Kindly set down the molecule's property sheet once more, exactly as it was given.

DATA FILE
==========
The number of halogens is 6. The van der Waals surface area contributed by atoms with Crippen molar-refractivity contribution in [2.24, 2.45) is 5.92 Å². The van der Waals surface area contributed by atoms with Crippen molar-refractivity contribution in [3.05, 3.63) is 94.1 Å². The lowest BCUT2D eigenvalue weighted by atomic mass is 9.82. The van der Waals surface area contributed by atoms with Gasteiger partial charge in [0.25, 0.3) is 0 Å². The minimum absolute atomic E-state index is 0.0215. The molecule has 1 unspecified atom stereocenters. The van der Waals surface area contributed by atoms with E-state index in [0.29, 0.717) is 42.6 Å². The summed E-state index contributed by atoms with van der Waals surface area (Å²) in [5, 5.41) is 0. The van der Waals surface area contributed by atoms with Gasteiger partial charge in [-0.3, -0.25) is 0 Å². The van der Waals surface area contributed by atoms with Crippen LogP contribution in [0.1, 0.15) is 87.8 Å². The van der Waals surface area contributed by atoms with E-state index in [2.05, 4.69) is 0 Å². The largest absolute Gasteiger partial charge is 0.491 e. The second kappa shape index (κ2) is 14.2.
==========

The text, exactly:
The number of halogens is 6. The van der Waals surface area contributed by atoms with Crippen molar-refractivity contribution in [2.24, 2.45) is 5.92 Å². The van der Waals surface area contributed by atoms with Crippen molar-refractivity contribution in [3.05, 3.63) is 94.1 Å². The lowest BCUT2D eigenvalue weighted by atomic mass is 9.82. The van der Waals surface area contributed by atoms with Gasteiger partial charge in [0.25, 0.3) is 0 Å². The minimum absolute atomic E-state index is 0.0215. The molecule has 1 unspecified atom stereocenters. The van der Waals surface area contributed by atoms with E-state index in [0.29, 0.717) is 42.6 Å². The summed E-state index contributed by atoms with van der Waals surface area (Å²) in [5, 5.41) is 0. The van der Waals surface area contributed by atoms with Gasteiger partial charge in [-0.3, -0.25) is 0 Å². The van der Waals surface area contributed by atoms with Crippen LogP contribution in [0.1, 0.15) is 87.8 Å². The van der Waals surface area contributed by atoms with E-state index in [2.05, 4.69) is 0 Å². The largest absolute Gasteiger partial charge is 0.491 e. The second kappa shape index (κ2) is 14.2.